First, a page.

Ohio Unemployment Rate Increases to 4.2%

COLUMBUS, Ohio – Ohio’s unemployment rate was 4.2% in May, up from 4% in April, the Ohio Department of Job and Family Services reported Friday.

Ohio’s nonagricultural wage and salary employment increased 21,200 over the month, from a revised 5,641,400 in April to 5,662,600 in May.

The number of workers unemployed in Ohio in May was 243,000, up from 230,000 in April. The number of unemployed has increased by 49,000 in the past 12 months from 194,000. The May unemployment rate for Ohio has increased 0.9 percentage points from 3.3% in May 2023.

The U.S. unemployment rate for May was 4%, up from 3.9% in April and up from 3.7% in May 2023.

The labor force participation rate in May was 61.9%, up from 61.8% in April and unchanged from 61.9% in May 2023. During the same period, the national labor force participation rate was 62.5%, down from 62.7% in April and down from 62.6% in May 2023.

Employment in goods-producing industries, at 937,000, increased 6,200 as gains in construction surpassed losses in manufacturing. Mining and logging did not change over the month. The private service-providing sector, at 3,947,900, increased 16,700, as gains in private educational and health services; professional and business services; leisure and hospitality; trade, transportation and utilities; and other services exceeded losses in financial activities. Employment in information did not change over the month. Government employment, at 777,700, decreased 1,700, as losses in local government surpassed gains in state government. Federal government employment did not change over the month.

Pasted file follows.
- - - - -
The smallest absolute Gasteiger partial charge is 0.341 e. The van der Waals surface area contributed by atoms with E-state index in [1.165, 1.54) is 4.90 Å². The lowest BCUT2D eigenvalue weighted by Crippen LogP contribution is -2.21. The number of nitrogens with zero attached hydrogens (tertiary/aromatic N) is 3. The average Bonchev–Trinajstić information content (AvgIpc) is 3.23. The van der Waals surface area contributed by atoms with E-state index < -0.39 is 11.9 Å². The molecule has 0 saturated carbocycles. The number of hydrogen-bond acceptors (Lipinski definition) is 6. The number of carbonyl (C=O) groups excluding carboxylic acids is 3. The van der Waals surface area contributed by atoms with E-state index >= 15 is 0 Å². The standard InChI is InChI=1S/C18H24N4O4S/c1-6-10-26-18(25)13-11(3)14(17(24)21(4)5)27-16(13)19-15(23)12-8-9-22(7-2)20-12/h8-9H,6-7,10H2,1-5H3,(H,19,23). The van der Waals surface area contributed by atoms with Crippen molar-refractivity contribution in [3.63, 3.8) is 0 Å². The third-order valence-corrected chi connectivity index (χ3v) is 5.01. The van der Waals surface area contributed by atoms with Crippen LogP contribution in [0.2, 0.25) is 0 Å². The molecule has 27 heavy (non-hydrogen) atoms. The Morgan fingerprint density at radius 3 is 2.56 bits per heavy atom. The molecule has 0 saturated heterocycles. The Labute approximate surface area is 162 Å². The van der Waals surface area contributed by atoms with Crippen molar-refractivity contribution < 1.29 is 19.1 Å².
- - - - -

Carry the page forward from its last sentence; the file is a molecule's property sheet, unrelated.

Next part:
From May 2023 to May 2024, nonagricultural wage and salary employment increased 49,500. Employment in goods-producing industries increased 2,600, led by construction, which gained 3,100 jobs. Mining and logging gained 200 jobs. Manufacturing lost 700 jobs, as losses in nondurable goods outweighed gains in durable goods. Employment in the private service-providing sector increased 48,800 as gains in private educational and health services; leisure and hospitality; other services; and professional and business services outpaced losses in financial activities; information; and trade, transportation and utilities. Government employment decreased 1,900 as losses in state and local government exceeded gains in federal government.

Published by The Business Journal, Youngstown, Ohio.